Stay in the Loop
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After more than two years at the helm of Broad Street Review, I am stepping down to take a full-time job as (of all the unlikely sequels) a copywriter for an inbound marketing firm. Much as I’ve loved overseeing this proudly idiosyncratic enterprise, it turns out that I can be lured to the world of Mammon by a good salary and really good benefits.
I’m leaving with sadness, but also with a fair amount of pride — a most un-Quakerly emotion. Dan delights in calling me “the world’s most assertive Quaker” — he does so again this week in his column. Okay, I’ll admit I might occasionally advocate over-enthusiastically for the clearly most rational option (i.e., the one I prefer) when it’s time to reach a consensus. But there’s one way in which I really am very true to Quaker values: I’m not one to brag about my accomplishments.
But dammit, I’m really proud of what I’ve accomplished here:
- Created BSR’s social media presence
- Started a weekly newsletter for BSR writers with listings of events looking for reviewers — a must, given that we don’t assign reviews
- Proposed and served as staff liaison for the major site redesign and upgrade that we launched in October 2013
- Created the What’s New, What’s Next section to add previews and features to the BSR mix (with a shout-out here to assistant editor Alaina Mabaso, who’s been my coconspirator and sounding board in so much of what I’ve done, and who manages that section so ably)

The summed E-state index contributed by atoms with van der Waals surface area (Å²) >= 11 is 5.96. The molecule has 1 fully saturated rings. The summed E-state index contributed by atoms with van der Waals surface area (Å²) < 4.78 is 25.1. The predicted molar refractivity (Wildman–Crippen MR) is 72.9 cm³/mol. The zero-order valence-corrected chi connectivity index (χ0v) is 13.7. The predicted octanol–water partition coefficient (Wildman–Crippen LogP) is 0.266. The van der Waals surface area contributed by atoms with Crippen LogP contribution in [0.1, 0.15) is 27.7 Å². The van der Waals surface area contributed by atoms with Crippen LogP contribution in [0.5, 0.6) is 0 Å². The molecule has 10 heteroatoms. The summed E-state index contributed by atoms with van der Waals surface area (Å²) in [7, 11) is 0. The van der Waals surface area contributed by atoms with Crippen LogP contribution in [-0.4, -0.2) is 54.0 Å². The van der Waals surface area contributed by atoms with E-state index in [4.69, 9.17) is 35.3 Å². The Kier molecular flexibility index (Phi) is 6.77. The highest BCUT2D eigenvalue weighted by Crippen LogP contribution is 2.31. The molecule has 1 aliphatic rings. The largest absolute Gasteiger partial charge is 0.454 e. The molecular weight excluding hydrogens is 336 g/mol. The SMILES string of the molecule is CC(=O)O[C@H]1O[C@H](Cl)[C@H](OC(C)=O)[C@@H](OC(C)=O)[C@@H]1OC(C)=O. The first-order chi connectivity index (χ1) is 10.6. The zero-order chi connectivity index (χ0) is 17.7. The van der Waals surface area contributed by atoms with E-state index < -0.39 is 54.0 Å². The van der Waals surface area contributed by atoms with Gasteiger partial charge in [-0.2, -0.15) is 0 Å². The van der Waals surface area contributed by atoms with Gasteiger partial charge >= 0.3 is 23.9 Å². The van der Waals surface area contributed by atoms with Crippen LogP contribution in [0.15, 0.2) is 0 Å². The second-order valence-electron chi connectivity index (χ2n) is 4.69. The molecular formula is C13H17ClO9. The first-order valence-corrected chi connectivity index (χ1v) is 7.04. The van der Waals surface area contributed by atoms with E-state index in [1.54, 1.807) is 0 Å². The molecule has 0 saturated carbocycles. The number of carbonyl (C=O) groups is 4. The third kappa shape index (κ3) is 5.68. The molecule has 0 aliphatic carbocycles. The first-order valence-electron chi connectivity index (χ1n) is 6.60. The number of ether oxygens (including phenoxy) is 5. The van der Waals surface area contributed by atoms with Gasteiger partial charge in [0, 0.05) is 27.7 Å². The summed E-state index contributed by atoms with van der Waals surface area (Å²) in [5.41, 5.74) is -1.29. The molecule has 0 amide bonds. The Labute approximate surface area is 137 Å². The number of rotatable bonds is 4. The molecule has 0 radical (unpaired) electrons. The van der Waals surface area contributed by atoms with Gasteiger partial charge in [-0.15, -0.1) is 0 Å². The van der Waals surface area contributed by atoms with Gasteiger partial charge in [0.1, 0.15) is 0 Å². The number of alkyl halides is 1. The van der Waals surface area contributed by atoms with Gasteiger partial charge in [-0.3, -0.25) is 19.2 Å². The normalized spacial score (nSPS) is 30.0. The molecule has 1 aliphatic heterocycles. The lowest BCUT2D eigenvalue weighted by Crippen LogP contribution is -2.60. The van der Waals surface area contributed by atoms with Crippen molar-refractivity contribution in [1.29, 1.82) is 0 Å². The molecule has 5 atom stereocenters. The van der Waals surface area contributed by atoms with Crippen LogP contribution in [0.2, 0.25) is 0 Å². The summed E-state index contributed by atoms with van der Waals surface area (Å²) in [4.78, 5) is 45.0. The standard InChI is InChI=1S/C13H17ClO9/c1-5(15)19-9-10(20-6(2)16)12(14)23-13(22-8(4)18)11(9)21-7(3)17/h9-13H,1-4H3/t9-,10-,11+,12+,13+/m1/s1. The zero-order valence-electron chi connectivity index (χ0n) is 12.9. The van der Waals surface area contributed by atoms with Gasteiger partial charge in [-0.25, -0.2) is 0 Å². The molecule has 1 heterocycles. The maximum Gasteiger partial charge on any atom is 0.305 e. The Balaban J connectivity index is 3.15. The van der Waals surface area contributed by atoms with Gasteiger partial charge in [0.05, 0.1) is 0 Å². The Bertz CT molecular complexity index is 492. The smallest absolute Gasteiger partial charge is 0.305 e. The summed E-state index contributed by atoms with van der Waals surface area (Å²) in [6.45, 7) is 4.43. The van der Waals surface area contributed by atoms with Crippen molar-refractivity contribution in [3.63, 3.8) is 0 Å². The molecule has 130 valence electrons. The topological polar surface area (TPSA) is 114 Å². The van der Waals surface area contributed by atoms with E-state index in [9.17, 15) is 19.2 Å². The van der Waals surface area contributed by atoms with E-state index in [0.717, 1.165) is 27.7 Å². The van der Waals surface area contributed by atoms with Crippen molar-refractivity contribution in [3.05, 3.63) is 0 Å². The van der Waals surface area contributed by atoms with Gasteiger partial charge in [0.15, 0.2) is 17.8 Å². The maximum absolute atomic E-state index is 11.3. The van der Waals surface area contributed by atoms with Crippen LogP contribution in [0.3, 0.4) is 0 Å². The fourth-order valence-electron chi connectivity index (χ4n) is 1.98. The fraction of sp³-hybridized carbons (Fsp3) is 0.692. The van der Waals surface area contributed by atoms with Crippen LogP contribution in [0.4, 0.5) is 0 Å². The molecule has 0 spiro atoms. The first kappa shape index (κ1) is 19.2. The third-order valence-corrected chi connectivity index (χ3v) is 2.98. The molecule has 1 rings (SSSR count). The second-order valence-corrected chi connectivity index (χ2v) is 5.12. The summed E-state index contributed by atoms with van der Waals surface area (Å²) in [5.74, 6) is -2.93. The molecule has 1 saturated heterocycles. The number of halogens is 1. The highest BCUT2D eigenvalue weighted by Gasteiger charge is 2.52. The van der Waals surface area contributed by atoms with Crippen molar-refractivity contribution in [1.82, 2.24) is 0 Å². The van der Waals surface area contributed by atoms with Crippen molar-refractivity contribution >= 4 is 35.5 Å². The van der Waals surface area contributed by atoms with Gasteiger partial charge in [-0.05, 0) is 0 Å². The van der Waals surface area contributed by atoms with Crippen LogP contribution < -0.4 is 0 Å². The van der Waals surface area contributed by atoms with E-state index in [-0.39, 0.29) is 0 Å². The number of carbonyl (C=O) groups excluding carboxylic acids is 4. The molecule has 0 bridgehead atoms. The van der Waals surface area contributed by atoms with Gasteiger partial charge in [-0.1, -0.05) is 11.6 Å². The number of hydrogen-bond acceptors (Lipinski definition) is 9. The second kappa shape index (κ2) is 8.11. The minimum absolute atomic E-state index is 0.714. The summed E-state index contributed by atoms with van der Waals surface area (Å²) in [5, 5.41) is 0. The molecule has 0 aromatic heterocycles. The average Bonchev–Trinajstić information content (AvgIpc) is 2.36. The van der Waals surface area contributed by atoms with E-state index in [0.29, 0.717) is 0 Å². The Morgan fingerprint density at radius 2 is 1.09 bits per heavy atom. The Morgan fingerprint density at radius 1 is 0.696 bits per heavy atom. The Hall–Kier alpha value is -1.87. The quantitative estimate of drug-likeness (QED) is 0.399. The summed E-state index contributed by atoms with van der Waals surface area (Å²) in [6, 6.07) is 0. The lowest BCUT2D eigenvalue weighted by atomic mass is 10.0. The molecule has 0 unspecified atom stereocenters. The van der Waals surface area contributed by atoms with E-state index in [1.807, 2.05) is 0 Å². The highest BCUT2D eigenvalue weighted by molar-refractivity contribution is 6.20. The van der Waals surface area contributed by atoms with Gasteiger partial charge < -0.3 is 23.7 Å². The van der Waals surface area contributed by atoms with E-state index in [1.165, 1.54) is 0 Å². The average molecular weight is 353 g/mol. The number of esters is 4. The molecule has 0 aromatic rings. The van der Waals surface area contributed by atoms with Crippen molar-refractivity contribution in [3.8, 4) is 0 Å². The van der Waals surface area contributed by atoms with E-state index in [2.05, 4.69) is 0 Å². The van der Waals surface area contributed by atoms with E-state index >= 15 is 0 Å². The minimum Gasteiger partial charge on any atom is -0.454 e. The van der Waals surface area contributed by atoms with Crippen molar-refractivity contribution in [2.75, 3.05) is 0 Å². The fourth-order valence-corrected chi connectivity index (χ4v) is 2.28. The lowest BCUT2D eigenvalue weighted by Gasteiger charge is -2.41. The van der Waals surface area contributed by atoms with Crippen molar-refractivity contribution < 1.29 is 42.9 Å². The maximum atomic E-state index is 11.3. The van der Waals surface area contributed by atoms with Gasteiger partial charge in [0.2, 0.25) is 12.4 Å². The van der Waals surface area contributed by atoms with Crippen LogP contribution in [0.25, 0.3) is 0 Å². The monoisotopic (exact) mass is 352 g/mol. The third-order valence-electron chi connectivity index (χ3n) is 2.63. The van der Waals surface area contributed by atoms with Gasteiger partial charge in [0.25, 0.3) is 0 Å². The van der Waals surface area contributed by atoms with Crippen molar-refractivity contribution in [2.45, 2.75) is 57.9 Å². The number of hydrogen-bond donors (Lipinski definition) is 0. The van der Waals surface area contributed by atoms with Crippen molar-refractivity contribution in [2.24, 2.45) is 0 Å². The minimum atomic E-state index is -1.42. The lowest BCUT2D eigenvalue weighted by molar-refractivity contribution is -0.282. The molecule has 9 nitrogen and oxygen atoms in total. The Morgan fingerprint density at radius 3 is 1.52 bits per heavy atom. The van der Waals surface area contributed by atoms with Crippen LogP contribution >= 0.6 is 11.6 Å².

- As editor in chief, had new functions installed, like the slide show that allows us to run photo essays (such as this week’s piece on a “yarnbombing” installation at Morris Arboretum)
- Brought in many new writers, expanding the range of points of views that we present
- Brought in an illustrator, Mike Jackson, who’s doing a few drawings a month for us (such as this week’s illustration for a Perry Block humor piece)
- Advocated for and participated in a major long-term planning project that resulted in our bringing in a publisher to get us onto a firmer financial footing
I’ve obviously made a lot of changes during my time here, and undoubtedly my successor will make even more. Who will that successor be? We’re still discussing that — if you’d like to apply, contact Dan at [email protected]. And what will those changes be? I can’t wait to find out!
But for now — thanks for reading, and thanks for your support.
By the way — the Oxford comma, which Dan dismisses so cavalierly in his column, is an example of a “clearly most rational option” for which I advocate. Editors delight in coming up with examples of sentences that have gone awry in its absence: my favorite is “I’d like to thank my parents, God and Ayn Rand.”
The serial comma will often make the sentence more clear, and will never make it less.
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